Dinosaurs are cool. Dinosaur fossils are cooler. And pathologists from Seattle’s Burke Museum have unearthed the bones of a Tyrannosaurus rex that lived more than 66 million years ago, and has a rare, complete four-foot skull.

The fossils contained the dinosaur’s vertebrae, hips, jaw bone, ribs, and is about 20% of the whole reptile. Only 14 other complete T-Rex skulls have been found in history, making this one a rarity. It was found in the Hell Creek Formation in Montana, which is fitting.

“We think the Tufts-Love Rex is going to be an iconic specimen for the Burke Museum and the state of Washington and will be a must-see for dinosaur researchers as well,” Gregory Wilson, a University of Washington biology professor and adjunct curator of vertebrate paleontology at the Burke Museum, said in a statement.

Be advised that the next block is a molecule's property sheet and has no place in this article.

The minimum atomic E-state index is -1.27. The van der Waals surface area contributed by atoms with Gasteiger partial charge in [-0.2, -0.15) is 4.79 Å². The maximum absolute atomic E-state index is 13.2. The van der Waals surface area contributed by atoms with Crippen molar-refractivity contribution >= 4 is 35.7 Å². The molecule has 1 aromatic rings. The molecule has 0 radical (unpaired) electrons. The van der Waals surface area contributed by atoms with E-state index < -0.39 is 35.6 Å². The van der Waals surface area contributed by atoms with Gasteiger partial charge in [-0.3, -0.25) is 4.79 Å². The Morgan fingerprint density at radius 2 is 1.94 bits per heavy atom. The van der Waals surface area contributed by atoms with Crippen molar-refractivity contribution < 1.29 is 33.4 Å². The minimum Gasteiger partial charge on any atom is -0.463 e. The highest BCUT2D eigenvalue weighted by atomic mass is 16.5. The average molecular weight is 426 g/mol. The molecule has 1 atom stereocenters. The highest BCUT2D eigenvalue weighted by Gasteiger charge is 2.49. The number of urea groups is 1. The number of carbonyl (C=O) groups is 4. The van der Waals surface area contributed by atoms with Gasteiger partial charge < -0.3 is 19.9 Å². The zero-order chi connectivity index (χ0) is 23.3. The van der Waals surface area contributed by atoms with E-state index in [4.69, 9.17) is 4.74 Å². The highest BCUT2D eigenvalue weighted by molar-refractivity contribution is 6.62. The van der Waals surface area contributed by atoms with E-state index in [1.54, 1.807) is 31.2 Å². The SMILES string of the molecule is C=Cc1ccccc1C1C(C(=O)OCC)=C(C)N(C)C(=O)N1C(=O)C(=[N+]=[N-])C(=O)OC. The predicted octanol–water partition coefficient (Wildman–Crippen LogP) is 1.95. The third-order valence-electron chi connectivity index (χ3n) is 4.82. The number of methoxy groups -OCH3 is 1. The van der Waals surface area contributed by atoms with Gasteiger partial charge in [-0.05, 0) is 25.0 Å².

Scientists believe this T-Rex is 85% the size of the largest one ever unearthed, and based on the size of the skull, lived for about 15 years.

Now while you can’t see the actual skull — because scientists are attempting to painstakingly remove it from the rock they found it in without damaging it — you can see the plaster coated version at the museum for the next few weeks.

Jurassic Park made real, and terrifyingly cool.

[CBS News]

About Matt Lichtenstadter

Recent Maryland graduate. I've written for many sites including World Soccer Talk, GianlucaDiMarzio.com, Testudo Times, Yahoo's Puck Daddy Blog and more. Houndstooth is still cool, at least to me. Follow me @MattsMusings1 on Twitter, e-mail me about life and potential jobs at matthewaaron9 at Yahoo dot com.